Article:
(Rhus copallinum)
The Sumac Family (Anacardiaceae)

Large, deciduous shrub or small tree, with short, crooked trunk and open branching canopy. Bark smooth and papery, gray with gashes exposing a reddish color beneath. Glossy, dark-green, alternately arranged leaves with 7-17 leaflets turning reddish-purple in the fall.


Well drained bottomland areas.

Interesting Facts: 

Sour fruit can be nibbled or made into a lemonade-like drink. Bark and leaves rich in tannins used to tan leather and make dyes.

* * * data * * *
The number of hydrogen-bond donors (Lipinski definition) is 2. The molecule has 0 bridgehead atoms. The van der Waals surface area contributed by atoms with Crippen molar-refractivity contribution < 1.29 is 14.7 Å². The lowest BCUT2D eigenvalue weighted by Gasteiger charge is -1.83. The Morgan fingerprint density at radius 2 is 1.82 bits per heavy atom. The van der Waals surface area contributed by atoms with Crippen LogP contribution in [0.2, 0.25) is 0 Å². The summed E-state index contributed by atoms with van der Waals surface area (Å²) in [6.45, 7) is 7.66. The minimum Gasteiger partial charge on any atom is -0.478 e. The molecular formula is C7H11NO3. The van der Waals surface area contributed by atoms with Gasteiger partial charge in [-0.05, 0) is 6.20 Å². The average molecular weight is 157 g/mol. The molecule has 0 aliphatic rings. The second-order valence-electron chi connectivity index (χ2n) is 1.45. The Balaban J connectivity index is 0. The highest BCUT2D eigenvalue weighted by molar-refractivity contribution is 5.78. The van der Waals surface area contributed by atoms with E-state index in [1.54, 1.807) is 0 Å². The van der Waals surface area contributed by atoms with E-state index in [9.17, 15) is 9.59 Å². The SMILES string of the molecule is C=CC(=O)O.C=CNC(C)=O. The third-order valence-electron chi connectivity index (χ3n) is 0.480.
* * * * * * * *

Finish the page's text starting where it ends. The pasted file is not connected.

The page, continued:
Bright red drupes (fruit) covered with sticky hairs develop on the panicle in fall and turn black in winter.
Many small greenish-yellow male and female flowers appear on the same plant in a tight cluster (a panicle) about 5-7” long in late summer.
Wildlife value: 
Attracts many native bees, honey bees and predatory insects. Winter food for many upland game birds such as wild turkey and songbirds; as well as for mammals like deer and rabbits.
Leaf type: 
Wildlife value: 
Tree dimensions: 

Leaf length: 5.00-12.00 inches
Tree height: 20.00-35.00 feet

Where to find Winged Sumac on the Louisiana State Arboretum Trails:

WET - Wetland Trail 16.0

BBR - Backbone Ridge Trail 9.0

Refer to our Live Map to locate this species and its interpretative signage on the trail system.